But we did get to cut through the park and experience the place in the morning.

Thought we’d take a “scenic route” through Eastern Montana.. That was not such a good idea…

Lots of this through Montana to South Dakota… But we made it close to South Dakota by the end of the day, and found a great little State Park on a lake getting closer to the Black Hills.

2017-07-18 Yellowstone

Waking up with a view of the Tetons, we headed off to Yellowstone.Not far into the park, you can immediately start seeing some of the odd pools and hot springs. Of course, everyone has to endure the crowds to witness old faithful spewing out her steam every hour or so.. a little ice cream after Old faithful (Steve’s fault).And a quick tour of the immense, though crowded lodge.

Yellowstone is the final resting place of thousands, 10’s of thousands, no probably 100’s of thousands of tourist hats. Its hot and sunny – people walk out on the elvated boardwalks to get a view of the springs where the wind comes in gusts and removes your sun hat in the blink of an eye. You are instructed not to leave the boardwalks, and indeed, many places are life threateningly dangerous… So there the hats lie. We wondered whether employees come along to pick them up, or they just wait until the wind blows them out to a safe place…

We exited the Park at West Yellowstone and found some National Forest camping on a beautiful lake. The only problem was the water was infested with a dangerous algae bloom, and the air was infested with mosquitos.. We stayed in our Travato all evening with the screen doors shut. In the morning, they all had mysteriously vanished… We continue on our yellowstone tour, saw a Buffalo taking a dust bath, and took a few short hikes.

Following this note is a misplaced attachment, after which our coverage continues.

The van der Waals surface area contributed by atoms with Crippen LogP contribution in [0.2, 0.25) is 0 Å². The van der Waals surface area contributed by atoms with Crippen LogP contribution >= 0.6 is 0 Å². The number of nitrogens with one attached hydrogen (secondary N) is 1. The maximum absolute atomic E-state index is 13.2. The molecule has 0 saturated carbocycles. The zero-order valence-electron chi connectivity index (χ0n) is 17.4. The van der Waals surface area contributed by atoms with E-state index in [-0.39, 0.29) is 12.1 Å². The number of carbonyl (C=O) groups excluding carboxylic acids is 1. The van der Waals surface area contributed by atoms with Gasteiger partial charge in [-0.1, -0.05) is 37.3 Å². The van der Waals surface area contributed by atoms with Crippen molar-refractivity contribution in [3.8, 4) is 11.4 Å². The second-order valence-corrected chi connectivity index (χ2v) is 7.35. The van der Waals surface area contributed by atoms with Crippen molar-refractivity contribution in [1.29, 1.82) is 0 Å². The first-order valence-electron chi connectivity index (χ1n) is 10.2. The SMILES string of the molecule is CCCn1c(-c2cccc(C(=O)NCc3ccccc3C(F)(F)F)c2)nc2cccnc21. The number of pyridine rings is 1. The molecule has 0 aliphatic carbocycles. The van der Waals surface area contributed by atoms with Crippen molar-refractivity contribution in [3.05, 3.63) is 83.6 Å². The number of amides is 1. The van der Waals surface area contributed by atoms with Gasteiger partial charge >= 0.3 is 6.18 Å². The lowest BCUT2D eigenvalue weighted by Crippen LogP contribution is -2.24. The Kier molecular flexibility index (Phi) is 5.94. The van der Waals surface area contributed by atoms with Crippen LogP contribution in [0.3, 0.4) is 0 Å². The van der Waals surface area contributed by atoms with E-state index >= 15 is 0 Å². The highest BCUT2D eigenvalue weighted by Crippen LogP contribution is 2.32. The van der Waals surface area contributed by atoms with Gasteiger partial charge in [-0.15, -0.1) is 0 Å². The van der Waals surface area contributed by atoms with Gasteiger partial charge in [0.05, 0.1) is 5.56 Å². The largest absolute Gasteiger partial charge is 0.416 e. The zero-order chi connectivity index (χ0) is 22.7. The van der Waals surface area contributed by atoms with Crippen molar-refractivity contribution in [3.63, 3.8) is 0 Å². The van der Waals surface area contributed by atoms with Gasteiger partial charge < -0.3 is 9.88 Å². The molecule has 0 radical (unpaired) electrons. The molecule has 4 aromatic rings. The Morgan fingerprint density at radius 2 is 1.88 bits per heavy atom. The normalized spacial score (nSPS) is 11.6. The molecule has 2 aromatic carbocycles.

On the way out the North Gate, we stopped to see the Grand Prismatic. Jennifer remembered it having much more water in her visit a decade ago, and sure enough, we later read the water was very low at this time. It turns out the hot springs under yellowstone are actually moving under the surface of the earth and heading North east. Some day, yellowstone will be dry..

This Elk was calmly chewing his cud in the shade in front of the Mammoth Springs Hotel in downtown, with thousands of cars full of tourists slowly rolling by in the traffic bottleneck.

Exiting at the North Gate of yellowstone:
A few miles North of yellowstone we found more cheap National Forest Camping at the Tom Miner Campground, several miles down a dirt road and past a popular grizzly bear sighting spot.

 

2017-07-16 Meet up with Steve, Wyoming, Idaho, Lake Atherton

At this point we were making arrangements, and successfully managed to meet up with a Travato friend in Evanston Wyoming after bypassing Salt Lake City. We did some Laundry and had lunch there.

And then carried on to Atherton Lake Campground, up yet another rough dirt road, just adjacent to the Tetons in the Bridger Teton National Forest.

The next morning we hiked around Jenny Lake in the Tetons, and up to a waterfall and inspiration Point.

The critters ’round here seem to be much more used to people than they are in the Ozarks…

We took a boat ride back across, and continued the hike around the lake back to the Vans. On the way back a little storm started brewing. We were walking in the rain, and just about the time Jennifer said “Well, at least it isn’t hailing”… You guessed it, it started hailing.

I think Steve said we logged over 9 miles, so we rewarded ourselves with dinner and Ice cream in Jackson Hole. (the ice cream was Steve’s fault).

That night we found another “semi” private free camp site (recommended by yet another Travato friend), with a great view of the Tetons.